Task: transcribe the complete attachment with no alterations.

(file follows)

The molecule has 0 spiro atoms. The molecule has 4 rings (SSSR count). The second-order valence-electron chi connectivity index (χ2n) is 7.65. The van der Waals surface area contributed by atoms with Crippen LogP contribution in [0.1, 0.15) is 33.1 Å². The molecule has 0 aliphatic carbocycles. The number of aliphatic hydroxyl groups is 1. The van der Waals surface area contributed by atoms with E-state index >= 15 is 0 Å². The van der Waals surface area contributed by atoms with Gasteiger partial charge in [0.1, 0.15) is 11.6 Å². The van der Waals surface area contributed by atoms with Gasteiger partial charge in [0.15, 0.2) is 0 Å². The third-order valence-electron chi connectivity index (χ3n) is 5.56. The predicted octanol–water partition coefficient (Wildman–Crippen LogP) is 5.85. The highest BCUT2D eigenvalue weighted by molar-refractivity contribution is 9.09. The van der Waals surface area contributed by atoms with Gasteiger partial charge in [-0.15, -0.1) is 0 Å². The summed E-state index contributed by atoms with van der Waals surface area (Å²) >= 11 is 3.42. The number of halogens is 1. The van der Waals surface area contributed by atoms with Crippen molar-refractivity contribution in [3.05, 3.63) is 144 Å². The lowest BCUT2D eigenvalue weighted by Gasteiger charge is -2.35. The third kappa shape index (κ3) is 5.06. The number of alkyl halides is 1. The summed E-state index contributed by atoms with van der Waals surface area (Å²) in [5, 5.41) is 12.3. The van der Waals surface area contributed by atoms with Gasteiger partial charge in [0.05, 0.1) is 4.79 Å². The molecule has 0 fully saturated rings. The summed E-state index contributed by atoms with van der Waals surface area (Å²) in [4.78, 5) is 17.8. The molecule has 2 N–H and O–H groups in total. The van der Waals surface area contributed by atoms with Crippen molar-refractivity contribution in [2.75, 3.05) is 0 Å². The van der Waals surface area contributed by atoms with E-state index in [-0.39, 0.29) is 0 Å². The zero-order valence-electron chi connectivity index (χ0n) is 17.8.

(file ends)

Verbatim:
The molecule has 0 spiro atoms. The molecule has 4 rings (SSSR count). The second-order valence-electron chi connectivity index (χ2n) is 7.65. The van der Waals surface area contributed by atoms with Crippen LogP contribution in [0.1, 0.15) is 33.1 Å². The molecule has 0 aliphatic carbocycles. The number of aliphatic hydroxyl groups is 1. The van der Waals surface area contributed by atoms with E-state index >= 15 is 0 Å². The van der Waals surface area contributed by atoms with Gasteiger partial charge in [0.1, 0.15) is 11.6 Å². The van der Waals surface area contributed by atoms with Gasteiger partial charge in [0.15, 0.2) is 0 Å². The third-order valence-electron chi connectivity index (χ3n) is 5.56. The predicted octanol–water partition coefficient (Wildman–Crippen LogP) is 5.85. The highest BCUT2D eigenvalue weighted by molar-refractivity contribution is 9.09. The van der Waals surface area contributed by atoms with Gasteiger partial charge in [-0.15, -0.1) is 0 Å². The summed E-state index contributed by atoms with van der Waals surface area (Å²) >= 11 is 3.42. The number of halogens is 1. The van der Waals surface area contributed by atoms with Crippen molar-refractivity contribution in [3.05, 3.63) is 144 Å². The lowest BCUT2D eigenvalue weighted by Gasteiger charge is -2.35. The third kappa shape index (κ3) is 5.06. The number of alkyl halides is 1. The summed E-state index contributed by atoms with van der Waals surface area (Å²) in [5, 5.41) is 12.3. The van der Waals surface area contributed by atoms with Gasteiger partial charge in [0.05, 0.1) is 4.79 Å². The molecule has 0 fully saturated rings. The summed E-state index contributed by atoms with van der Waals surface area (Å²) in [4.78, 5) is 17.8. The molecule has 2 N–H and O–H groups in total. The van der Waals surface area contributed by atoms with Crippen molar-refractivity contribution in [2.75, 3.05) is 0 Å². The van der Waals surface area contributed by atoms with E-state index in [-0.39, 0.29) is 0 Å². The zero-order valence-electron chi connectivity index (χ0n) is 17.8.